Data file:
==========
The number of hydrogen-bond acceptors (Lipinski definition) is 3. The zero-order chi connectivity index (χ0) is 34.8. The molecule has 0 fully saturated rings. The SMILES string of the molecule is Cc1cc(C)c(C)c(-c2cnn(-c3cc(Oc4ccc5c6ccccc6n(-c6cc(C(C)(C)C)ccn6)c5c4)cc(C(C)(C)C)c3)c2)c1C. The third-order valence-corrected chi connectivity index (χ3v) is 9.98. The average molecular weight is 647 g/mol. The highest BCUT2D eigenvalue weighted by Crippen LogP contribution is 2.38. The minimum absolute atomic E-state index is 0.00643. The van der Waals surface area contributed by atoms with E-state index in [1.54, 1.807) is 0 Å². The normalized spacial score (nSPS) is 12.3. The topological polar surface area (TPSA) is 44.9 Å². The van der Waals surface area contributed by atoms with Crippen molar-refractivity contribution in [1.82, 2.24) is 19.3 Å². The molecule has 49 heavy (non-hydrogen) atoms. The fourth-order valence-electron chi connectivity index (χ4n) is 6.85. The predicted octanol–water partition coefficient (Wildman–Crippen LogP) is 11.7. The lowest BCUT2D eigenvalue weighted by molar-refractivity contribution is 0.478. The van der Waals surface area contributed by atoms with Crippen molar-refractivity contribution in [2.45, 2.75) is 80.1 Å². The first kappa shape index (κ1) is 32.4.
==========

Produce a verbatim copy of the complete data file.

The number of hydrogen-bond acceptors (Lipinski definition) is 3. The zero-order chi connectivity index (χ0) is 34.8. The molecule has 0 fully saturated rings. The SMILES string of the molecule is Cc1cc(C)c(C)c(-c2cnn(-c3cc(Oc4ccc5c6ccccc6n(-c6cc(C(C)(C)C)ccn6)c5c4)cc(C(C)(C)C)c3)c2)c1C. The third-order valence-corrected chi connectivity index (χ3v) is 9.98. The average molecular weight is 647 g/mol. The highest BCUT2D eigenvalue weighted by Crippen LogP contribution is 2.38. The minimum absolute atomic E-state index is 0.00643. The van der Waals surface area contributed by atoms with E-state index in [1.54, 1.807) is 0 Å². The normalized spacial score (nSPS) is 12.3. The topological polar surface area (TPSA) is 44.9 Å². The van der Waals surface area contributed by atoms with Crippen molar-refractivity contribution in [1.82, 2.24) is 19.3 Å². The molecule has 49 heavy (non-hydrogen) atoms. The fourth-order valence-electron chi connectivity index (χ4n) is 6.85. The predicted octanol–water partition coefficient (Wildman–Crippen LogP) is 11.7. The lowest BCUT2D eigenvalue weighted by molar-refractivity contribution is 0.478. The van der Waals surface area contributed by atoms with Crippen molar-refractivity contribution in [2.45, 2.75) is 80.1 Å². The first kappa shape index (κ1) is 32.4.